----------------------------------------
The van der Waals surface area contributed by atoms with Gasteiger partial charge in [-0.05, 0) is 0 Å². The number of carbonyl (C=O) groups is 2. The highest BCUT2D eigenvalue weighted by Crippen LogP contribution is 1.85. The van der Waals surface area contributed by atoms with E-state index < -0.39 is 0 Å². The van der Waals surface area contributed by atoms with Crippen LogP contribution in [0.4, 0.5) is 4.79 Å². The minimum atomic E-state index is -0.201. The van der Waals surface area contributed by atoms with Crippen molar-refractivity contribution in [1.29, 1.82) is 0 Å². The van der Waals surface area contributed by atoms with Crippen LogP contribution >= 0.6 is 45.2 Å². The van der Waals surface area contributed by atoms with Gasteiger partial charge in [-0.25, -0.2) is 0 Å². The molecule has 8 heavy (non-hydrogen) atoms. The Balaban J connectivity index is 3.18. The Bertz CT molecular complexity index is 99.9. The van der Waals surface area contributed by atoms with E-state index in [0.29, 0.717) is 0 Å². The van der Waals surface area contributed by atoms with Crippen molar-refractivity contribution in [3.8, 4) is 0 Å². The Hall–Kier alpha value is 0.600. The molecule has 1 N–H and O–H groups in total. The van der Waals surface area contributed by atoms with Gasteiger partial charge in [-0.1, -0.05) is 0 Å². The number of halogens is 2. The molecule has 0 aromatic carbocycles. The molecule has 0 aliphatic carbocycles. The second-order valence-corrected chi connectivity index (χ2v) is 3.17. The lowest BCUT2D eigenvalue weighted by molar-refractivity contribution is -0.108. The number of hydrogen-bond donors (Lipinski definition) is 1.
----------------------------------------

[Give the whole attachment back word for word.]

The van der Waals surface area contributed by atoms with Gasteiger partial charge in [-0.05, 0) is 0 Å². The number of carbonyl (C=O) groups is 2. The highest BCUT2D eigenvalue weighted by Crippen LogP contribution is 1.85. The van der Waals surface area contributed by atoms with E-state index < -0.39 is 0 Å². The van der Waals surface area contributed by atoms with Crippen LogP contribution in [0.4, 0.5) is 4.79 Å². The minimum atomic E-state index is -0.201. The van der Waals surface area contributed by atoms with Crippen molar-refractivity contribution in [1.29, 1.82) is 0 Å². The van der Waals surface area contributed by atoms with Crippen LogP contribution >= 0.6 is 45.2 Å². The van der Waals surface area contributed by atoms with Gasteiger partial charge in [-0.25, -0.2) is 0 Å². The molecule has 8 heavy (non-hydrogen) atoms. The Balaban J connectivity index is 3.18. The Bertz CT molecular complexity index is 99.9. The van der Waals surface area contributed by atoms with E-state index in [0.29, 0.717) is 0 Å². The van der Waals surface area contributed by atoms with Crippen molar-refractivity contribution in [3.8, 4) is 0 Å². The Hall–Kier alpha value is 0.600. The molecule has 1 N–H and O–H groups in total. The van der Waals surface area contributed by atoms with Gasteiger partial charge in [-0.1, -0.05) is 0 Å². The number of halogens is 2. The molecule has 0 aromatic carbocycles. The molecule has 0 aliphatic carbocycles. The second-order valence-corrected chi connectivity index (χ2v) is 3.17. The lowest BCUT2D eigenvalue weighted by molar-refractivity contribution is -0.108. The number of hydrogen-bond donors (Lipinski definition) is 1.